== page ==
India grants asylum to neighbouring minorities - but not to Muslims 'who are not persecuted'
India’s parliament has passed a bill, the Citizenship Amendment Bill, that grants asylum to religious minorities in neighbouring countries Afghanistan, Bangladesh and Pakistan - but excludes the 200-million Muslims in those countries.
A landmark day for India and our nation’s ethos of compassion and brotherhood!— Narendra Modi (@narendramodi) December 11, 2019
Glad that the #CAB2019 has been passed in the #RajyaSabha. Gratitude to all the MPs who voted in favour of the Bill.
This Bill will alleviate the suffering of many who faced persecution for years.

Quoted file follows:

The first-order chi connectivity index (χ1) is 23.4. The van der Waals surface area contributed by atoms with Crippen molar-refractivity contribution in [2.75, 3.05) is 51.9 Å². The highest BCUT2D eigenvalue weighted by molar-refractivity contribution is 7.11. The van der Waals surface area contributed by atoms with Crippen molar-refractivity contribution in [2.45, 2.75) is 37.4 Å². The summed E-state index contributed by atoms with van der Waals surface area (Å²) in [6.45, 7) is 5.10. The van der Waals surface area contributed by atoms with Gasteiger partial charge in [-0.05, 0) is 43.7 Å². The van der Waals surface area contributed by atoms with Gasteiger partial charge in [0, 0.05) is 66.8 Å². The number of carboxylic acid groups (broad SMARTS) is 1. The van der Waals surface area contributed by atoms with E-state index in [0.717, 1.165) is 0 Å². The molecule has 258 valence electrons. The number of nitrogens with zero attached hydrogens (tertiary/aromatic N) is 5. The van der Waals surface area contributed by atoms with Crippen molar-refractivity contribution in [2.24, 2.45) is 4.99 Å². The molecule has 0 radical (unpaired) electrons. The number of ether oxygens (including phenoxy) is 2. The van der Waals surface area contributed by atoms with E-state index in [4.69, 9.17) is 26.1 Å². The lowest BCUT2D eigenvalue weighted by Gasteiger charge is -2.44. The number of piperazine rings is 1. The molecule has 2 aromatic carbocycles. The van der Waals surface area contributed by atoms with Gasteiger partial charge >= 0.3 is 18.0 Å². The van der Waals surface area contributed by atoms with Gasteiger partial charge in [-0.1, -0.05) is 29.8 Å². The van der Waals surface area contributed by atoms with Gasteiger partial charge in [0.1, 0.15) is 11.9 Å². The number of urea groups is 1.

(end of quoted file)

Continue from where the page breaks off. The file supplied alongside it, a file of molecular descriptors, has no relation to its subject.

The controversial legislation ensures citizenship for persecuted religious groups, including Hindus, Sikhs, Buddhists, Jains, Parsees and Christians.
CNN reports that the bill is being criticised by opposition parties and civil society members who argue that the new law actively discriminates against people according to their religion and perpetuates the cycle of Hindu nationalism and marginalisation of Muslims in the region.
According to CNN, India's home minister, Amit Shah, known for previous disparaging remarks about Muslim asylum seekers and immigrants, addressed parliament on Tuesday, saying Muslims “will not benefit from this amendment because they have not been persecuted on the basis of religion”.
Indigenous communities in the northeastern areas of India have also protested the bill because of the alleged threat fast-tracking citizenship for migrants poses to the ethnic and cultural identity of the area.
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